I think it’s pretty common for a man to be a brawler at work, whatever type of work it is, and a lot more beta at home because to those types of men home is a refuge from his literal/ figurative battlefield.

        There is a missing part of that puzzle but I have never been able to explain it very well.

        Because of the age difference, I think that was less true in the Rangers. Way back when, we were less “elite level soilders” and more rowdy young men looking to party and do crazy sh!t before we grew up.

        I took about 2 years after selection for me to realize how the entire selection phase was driven by psychologist. Once I figure that out a lot of selection made more sense

        Like

      • cameron232 says:

        @Scott, I work closely with a retired AH-64 pilot. Very nice guy, very soft spoken, family man, smart, hard-worker – one of the men I most respect here at work. FWIW. Nice but doesn’t come off as a wuss either.

        Our (former) boss had reservations about hiring him – said he was too quiet (former boss was a blabber mouth AirForce Colonel).

        Like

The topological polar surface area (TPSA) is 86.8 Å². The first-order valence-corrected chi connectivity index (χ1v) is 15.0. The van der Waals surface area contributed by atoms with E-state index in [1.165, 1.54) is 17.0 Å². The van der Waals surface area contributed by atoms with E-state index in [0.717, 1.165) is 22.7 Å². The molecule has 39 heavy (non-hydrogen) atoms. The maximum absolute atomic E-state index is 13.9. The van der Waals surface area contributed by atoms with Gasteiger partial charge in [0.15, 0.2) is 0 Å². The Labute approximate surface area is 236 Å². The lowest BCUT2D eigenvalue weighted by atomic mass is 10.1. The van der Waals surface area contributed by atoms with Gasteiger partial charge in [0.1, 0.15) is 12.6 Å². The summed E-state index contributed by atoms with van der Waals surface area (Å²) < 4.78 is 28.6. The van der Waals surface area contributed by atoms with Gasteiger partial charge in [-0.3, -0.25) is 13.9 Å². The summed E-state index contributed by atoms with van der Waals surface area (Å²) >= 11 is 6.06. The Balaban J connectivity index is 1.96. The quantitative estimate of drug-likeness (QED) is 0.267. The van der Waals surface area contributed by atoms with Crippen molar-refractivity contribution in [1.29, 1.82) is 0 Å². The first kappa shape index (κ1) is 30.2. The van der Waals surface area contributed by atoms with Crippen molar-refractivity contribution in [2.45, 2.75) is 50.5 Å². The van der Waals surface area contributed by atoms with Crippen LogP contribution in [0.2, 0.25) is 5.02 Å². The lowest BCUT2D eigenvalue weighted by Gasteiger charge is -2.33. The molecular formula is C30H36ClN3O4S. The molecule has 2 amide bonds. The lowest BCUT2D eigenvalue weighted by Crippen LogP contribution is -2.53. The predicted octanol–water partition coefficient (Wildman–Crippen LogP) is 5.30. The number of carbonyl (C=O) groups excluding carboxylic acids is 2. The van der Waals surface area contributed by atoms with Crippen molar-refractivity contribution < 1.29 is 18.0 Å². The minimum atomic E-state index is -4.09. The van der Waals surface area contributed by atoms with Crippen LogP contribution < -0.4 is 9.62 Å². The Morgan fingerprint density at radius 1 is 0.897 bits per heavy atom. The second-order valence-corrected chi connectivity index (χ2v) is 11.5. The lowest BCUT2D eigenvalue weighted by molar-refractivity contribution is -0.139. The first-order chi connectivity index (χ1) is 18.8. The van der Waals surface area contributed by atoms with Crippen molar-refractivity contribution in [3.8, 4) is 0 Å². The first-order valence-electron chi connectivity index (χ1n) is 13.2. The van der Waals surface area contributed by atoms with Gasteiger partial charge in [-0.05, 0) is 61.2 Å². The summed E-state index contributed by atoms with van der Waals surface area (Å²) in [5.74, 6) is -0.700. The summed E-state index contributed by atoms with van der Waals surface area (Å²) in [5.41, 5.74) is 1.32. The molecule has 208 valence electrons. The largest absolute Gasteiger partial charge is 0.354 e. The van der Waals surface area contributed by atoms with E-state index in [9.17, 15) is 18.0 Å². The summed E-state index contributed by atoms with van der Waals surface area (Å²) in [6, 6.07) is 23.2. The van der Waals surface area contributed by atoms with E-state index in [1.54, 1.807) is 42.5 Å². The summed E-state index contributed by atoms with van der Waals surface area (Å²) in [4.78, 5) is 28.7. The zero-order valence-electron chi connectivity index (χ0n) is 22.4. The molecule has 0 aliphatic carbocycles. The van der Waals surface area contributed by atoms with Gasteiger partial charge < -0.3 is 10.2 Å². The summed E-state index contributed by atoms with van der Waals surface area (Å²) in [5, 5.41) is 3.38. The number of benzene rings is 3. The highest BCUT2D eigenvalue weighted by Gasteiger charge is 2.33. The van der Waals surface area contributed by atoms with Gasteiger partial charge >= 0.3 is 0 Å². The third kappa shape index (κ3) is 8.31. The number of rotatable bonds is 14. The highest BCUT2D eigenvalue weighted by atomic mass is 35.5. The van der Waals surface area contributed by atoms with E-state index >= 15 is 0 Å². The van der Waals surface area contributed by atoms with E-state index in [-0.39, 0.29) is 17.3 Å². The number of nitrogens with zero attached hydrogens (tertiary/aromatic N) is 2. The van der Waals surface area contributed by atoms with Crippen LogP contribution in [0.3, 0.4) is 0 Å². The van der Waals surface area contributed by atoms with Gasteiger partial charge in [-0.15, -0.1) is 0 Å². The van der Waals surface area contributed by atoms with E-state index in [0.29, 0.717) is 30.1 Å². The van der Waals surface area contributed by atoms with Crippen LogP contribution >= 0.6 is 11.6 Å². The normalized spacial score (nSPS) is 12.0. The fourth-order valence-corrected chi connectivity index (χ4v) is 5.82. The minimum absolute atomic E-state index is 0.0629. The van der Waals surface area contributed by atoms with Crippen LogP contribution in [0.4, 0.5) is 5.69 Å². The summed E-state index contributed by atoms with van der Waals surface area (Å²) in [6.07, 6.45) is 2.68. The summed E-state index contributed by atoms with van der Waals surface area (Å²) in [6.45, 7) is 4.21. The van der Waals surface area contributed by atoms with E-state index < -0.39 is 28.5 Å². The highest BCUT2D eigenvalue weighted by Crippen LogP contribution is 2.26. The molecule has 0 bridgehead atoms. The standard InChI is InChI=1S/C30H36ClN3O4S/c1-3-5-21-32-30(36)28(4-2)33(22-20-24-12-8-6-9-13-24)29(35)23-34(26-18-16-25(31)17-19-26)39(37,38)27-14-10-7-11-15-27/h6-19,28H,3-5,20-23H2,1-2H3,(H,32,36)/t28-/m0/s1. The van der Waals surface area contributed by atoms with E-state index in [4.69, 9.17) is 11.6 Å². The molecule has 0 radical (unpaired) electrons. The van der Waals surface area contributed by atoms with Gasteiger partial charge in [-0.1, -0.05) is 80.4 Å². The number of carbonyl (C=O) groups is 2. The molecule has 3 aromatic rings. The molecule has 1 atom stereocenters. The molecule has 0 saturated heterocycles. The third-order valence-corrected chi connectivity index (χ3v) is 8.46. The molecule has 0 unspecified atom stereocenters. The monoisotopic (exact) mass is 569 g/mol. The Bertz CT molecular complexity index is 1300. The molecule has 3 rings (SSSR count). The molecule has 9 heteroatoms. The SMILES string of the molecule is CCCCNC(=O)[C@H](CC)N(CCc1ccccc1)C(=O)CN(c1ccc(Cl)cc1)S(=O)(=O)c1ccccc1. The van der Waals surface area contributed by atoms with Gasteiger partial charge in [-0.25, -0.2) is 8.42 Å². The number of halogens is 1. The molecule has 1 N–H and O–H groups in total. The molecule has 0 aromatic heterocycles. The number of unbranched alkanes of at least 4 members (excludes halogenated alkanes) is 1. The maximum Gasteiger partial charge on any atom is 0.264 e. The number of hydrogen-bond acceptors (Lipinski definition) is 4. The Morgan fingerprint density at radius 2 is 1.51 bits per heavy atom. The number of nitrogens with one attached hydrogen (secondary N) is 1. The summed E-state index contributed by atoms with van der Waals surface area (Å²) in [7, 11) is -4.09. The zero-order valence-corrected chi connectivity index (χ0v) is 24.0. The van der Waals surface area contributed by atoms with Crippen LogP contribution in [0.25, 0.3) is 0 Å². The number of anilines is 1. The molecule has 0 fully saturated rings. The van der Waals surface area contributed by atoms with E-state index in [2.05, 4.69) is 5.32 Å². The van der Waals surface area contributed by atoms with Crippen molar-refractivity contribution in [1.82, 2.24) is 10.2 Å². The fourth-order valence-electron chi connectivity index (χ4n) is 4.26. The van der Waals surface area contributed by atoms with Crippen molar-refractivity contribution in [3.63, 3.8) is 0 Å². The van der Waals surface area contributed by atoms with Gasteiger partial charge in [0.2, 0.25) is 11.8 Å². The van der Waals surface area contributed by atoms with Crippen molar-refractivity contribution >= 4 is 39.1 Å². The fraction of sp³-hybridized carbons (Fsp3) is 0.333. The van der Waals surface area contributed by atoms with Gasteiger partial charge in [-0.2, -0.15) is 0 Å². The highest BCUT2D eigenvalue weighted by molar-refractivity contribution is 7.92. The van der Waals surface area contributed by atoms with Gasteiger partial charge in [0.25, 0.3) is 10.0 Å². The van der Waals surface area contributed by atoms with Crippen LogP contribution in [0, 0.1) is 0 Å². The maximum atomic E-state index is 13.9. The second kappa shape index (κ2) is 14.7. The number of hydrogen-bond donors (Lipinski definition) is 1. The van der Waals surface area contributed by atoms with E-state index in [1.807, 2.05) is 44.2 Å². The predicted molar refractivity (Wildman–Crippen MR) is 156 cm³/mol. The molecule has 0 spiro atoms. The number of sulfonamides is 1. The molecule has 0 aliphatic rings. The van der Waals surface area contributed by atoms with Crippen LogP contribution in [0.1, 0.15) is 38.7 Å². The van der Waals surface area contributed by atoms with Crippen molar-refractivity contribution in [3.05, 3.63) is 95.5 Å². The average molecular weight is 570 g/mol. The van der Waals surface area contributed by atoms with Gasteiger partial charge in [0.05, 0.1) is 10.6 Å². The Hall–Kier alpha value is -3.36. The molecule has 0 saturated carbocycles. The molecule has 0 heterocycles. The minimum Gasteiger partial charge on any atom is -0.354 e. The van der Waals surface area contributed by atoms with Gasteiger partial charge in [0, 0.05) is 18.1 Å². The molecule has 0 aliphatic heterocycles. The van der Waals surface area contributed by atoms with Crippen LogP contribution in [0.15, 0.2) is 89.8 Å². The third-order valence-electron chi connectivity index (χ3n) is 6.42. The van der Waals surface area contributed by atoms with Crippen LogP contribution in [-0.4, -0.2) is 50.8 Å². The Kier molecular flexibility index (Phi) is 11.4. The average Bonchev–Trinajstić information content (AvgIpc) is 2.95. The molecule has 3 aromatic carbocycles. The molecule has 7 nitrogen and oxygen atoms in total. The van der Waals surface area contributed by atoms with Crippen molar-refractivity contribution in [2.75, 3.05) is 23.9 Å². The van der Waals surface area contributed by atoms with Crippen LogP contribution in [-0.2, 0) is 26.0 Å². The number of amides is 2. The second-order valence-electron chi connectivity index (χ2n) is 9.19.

7. Liz says:

    Using my last bit of hot spot to chime in here… I’d wait, but this topic will probably move on before I’m able to get back online and post again, so I’ll just post what I can now.

    I’m going to put a plug in (insert booes, and whatnot) for raising kids on military installations. I think it’s a good environment (in general) for kids. Definitely better than the vast majority of places I’ve lived off-base. And as I’ve mentioned I’ve moved many many times. I’m hard pressed to think of better (feel free to correct me with specifics…real world alternatives that are better, and realistic for the average person who needs a place to work as well as live, not obscure Amish farms or post retirement options available with a sure pension and so forth).

    And when you have an unusually good environment for kids, it’s a de facto good environment for marriages/families. Sometime in the 40s or 50s, some folks working in the government understood that making the military a good lifestyle for families was a way to ensure they would keep re-enlisting, and their children would also. This has changed some and we are starting to go the European model which is more like a 24/7 job. That’s also more the Reservist/Guard model (in the USAF, something called the “total force initiative” has really changed things…I’m not so sure it has been successful and that’s a different topic).